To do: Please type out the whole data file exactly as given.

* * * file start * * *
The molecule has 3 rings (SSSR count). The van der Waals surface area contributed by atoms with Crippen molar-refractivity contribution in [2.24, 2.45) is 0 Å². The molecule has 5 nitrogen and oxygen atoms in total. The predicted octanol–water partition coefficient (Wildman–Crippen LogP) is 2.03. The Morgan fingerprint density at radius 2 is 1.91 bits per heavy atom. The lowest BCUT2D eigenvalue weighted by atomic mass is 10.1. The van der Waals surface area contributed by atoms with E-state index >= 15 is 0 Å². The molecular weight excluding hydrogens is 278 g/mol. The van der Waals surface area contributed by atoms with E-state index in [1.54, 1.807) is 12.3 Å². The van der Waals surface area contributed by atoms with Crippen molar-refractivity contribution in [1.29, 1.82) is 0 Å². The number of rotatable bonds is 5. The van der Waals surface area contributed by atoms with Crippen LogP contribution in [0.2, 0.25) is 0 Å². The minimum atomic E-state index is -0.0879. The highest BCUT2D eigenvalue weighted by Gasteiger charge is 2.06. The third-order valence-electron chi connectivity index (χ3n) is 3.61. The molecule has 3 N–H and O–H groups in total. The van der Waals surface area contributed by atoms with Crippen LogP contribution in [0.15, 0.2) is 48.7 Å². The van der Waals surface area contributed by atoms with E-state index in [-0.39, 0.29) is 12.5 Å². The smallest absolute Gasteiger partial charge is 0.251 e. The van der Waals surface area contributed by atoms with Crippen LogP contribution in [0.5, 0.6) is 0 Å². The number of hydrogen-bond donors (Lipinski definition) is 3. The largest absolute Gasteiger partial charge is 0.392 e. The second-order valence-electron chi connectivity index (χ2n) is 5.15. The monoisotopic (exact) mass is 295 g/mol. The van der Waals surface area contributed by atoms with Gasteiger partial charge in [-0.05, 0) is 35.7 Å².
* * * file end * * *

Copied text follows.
The molecule has 3 rings (SSSR count). The van der Waals surface area contributed by atoms with Crippen molar-refractivity contribution in [2.24, 2.45) is 0 Å². The molecule has 5 nitrogen and oxygen atoms in total. The predicted octanol–water partition coefficient (Wildman–Crippen LogP) is 2.03. The Morgan fingerprint density at radius 2 is 1.91 bits per heavy atom. The lowest BCUT2D eigenvalue weighted by atomic mass is 10.1. The van der Waals surface area contributed by atoms with E-state index >= 15 is 0 Å². The molecular weight excluding hydrogens is 278 g/mol. The van der Waals surface area contributed by atoms with E-state index in [1.54, 1.807) is 12.3 Å². The van der Waals surface area contributed by atoms with Crippen molar-refractivity contribution in [1.29, 1.82) is 0 Å². The number of rotatable bonds is 5. The van der Waals surface area contributed by atoms with Crippen LogP contribution in [0.2, 0.25) is 0 Å². The minimum atomic E-state index is -0.0879. The highest BCUT2D eigenvalue weighted by Gasteiger charge is 2.06. The third-order valence-electron chi connectivity index (χ3n) is 3.61. The molecule has 3 N–H and O–H groups in total. The van der Waals surface area contributed by atoms with Crippen LogP contribution in [0.15, 0.2) is 48.7 Å². The van der Waals surface area contributed by atoms with E-state index in [-0.39, 0.29) is 12.5 Å². The smallest absolute Gasteiger partial charge is 0.251 e. The van der Waals surface area contributed by atoms with Crippen LogP contribution in [0.5, 0.6) is 0 Å². The number of hydrogen-bond donors (Lipinski definition) is 3. The largest absolute Gasteiger partial charge is 0.392 e. The second-order valence-electron chi connectivity index (χ2n) is 5.15. The monoisotopic (exact) mass is 295 g/mol. The van der Waals surface area contributed by atoms with Gasteiger partial charge in [-0.05, 0) is 35.7 Å².